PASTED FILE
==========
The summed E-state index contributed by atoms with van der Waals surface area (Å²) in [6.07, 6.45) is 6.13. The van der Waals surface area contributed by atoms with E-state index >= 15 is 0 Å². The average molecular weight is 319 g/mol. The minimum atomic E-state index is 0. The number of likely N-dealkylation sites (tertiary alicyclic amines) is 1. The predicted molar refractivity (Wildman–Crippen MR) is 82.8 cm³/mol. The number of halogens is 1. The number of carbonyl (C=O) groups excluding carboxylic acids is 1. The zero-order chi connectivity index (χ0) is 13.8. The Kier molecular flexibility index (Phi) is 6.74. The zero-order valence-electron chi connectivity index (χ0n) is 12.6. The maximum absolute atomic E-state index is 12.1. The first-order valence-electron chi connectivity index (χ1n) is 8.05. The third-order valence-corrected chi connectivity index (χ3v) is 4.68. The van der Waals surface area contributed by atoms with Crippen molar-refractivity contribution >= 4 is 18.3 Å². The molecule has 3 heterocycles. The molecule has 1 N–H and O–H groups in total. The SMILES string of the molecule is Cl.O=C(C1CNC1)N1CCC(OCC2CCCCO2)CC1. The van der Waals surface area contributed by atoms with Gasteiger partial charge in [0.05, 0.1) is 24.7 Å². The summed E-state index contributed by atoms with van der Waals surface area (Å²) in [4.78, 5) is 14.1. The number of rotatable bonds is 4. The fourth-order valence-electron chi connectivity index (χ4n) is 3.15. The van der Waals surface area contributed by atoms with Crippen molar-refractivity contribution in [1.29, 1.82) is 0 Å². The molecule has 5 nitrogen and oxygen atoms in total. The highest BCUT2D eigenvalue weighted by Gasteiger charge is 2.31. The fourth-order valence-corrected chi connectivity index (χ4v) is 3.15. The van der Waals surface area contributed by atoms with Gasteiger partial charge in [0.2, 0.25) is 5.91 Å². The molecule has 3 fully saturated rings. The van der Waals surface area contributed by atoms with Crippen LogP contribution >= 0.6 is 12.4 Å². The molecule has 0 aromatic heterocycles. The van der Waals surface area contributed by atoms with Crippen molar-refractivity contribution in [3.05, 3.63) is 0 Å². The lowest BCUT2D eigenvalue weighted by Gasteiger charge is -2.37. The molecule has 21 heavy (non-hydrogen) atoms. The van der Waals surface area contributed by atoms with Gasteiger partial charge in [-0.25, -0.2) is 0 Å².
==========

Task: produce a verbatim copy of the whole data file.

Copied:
The summed E-state index contributed by atoms with van der Waals surface area (Å²) in [6.07, 6.45) is 6.13. The van der Waals surface area contributed by atoms with E-state index >= 15 is 0 Å². The average molecular weight is 319 g/mol. The minimum atomic E-state index is 0. The number of likely N-dealkylation sites (tertiary alicyclic amines) is 1. The predicted molar refractivity (Wildman–Crippen MR) is 82.8 cm³/mol. The number of halogens is 1. The number of carbonyl (C=O) groups excluding carboxylic acids is 1. The zero-order chi connectivity index (χ0) is 13.8. The Kier molecular flexibility index (Phi) is 6.74. The zero-order valence-electron chi connectivity index (χ0n) is 12.6. The maximum absolute atomic E-state index is 12.1. The first-order valence-electron chi connectivity index (χ1n) is 8.05. The third-order valence-corrected chi connectivity index (χ3v) is 4.68. The van der Waals surface area contributed by atoms with Crippen molar-refractivity contribution >= 4 is 18.3 Å². The molecule has 3 heterocycles. The molecule has 1 N–H and O–H groups in total. The SMILES string of the molecule is Cl.O=C(C1CNC1)N1CCC(OCC2CCCCO2)CC1. The van der Waals surface area contributed by atoms with Gasteiger partial charge in [0.05, 0.1) is 24.7 Å². The summed E-state index contributed by atoms with van der Waals surface area (Å²) in [4.78, 5) is 14.1. The number of rotatable bonds is 4. The fourth-order valence-electron chi connectivity index (χ4n) is 3.15. The van der Waals surface area contributed by atoms with Crippen molar-refractivity contribution in [1.29, 1.82) is 0 Å². The molecule has 5 nitrogen and oxygen atoms in total. The highest BCUT2D eigenvalue weighted by Gasteiger charge is 2.31. The fourth-order valence-corrected chi connectivity index (χ4v) is 3.15. The van der Waals surface area contributed by atoms with Gasteiger partial charge in [0.2, 0.25) is 5.91 Å². The molecule has 3 fully saturated rings. The van der Waals surface area contributed by atoms with Crippen LogP contribution >= 0.6 is 12.4 Å². The molecule has 0 aromatic heterocycles. The van der Waals surface area contributed by atoms with Crippen molar-refractivity contribution in [3.05, 3.63) is 0 Å². The lowest BCUT2D eigenvalue weighted by Gasteiger charge is -2.37. The molecule has 21 heavy (non-hydrogen) atoms. The van der Waals surface area contributed by atoms with Gasteiger partial charge in [-0.25, -0.2) is 0 Å².